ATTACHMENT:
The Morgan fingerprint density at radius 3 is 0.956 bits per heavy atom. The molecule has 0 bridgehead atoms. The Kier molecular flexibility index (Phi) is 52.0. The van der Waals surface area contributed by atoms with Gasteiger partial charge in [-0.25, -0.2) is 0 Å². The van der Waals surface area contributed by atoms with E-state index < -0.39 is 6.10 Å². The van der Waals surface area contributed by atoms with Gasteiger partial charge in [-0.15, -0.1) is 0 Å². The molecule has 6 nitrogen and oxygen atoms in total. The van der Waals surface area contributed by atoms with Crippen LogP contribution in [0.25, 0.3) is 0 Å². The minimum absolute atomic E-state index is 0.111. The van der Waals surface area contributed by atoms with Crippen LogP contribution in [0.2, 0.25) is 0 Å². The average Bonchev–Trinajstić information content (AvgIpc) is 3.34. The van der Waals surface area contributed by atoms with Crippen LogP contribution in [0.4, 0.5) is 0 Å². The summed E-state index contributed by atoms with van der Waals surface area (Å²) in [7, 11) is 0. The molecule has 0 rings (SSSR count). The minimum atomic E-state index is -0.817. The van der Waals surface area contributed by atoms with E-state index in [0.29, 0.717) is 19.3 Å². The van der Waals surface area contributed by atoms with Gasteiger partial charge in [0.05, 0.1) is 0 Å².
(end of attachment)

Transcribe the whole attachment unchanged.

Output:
The Morgan fingerprint density at radius 3 is 0.956 bits per heavy atom. The molecule has 0 bridgehead atoms. The Kier molecular flexibility index (Phi) is 52.0. The van der Waals surface area contributed by atoms with Gasteiger partial charge in [-0.25, -0.2) is 0 Å². The van der Waals surface area contributed by atoms with E-state index < -0.39 is 6.10 Å². The van der Waals surface area contributed by atoms with Gasteiger partial charge in [-0.15, -0.1) is 0 Å². The molecule has 6 nitrogen and oxygen atoms in total. The van der Waals surface area contributed by atoms with Crippen LogP contribution in [0.25, 0.3) is 0 Å². The minimum absolute atomic E-state index is 0.111. The van der Waals surface area contributed by atoms with Crippen LogP contribution in [0.2, 0.25) is 0 Å². The average Bonchev–Trinajstić information content (AvgIpc) is 3.34. The van der Waals surface area contributed by atoms with Crippen LogP contribution in [0.4, 0.5) is 0 Å². The summed E-state index contributed by atoms with van der Waals surface area (Å²) in [7, 11) is 0. The molecule has 0 rings (SSSR count). The minimum atomic E-state index is -0.817. The van der Waals surface area contributed by atoms with E-state index in [0.29, 0.717) is 19.3 Å². The van der Waals surface area contributed by atoms with Gasteiger partial charge in [0.05, 0.1) is 0 Å².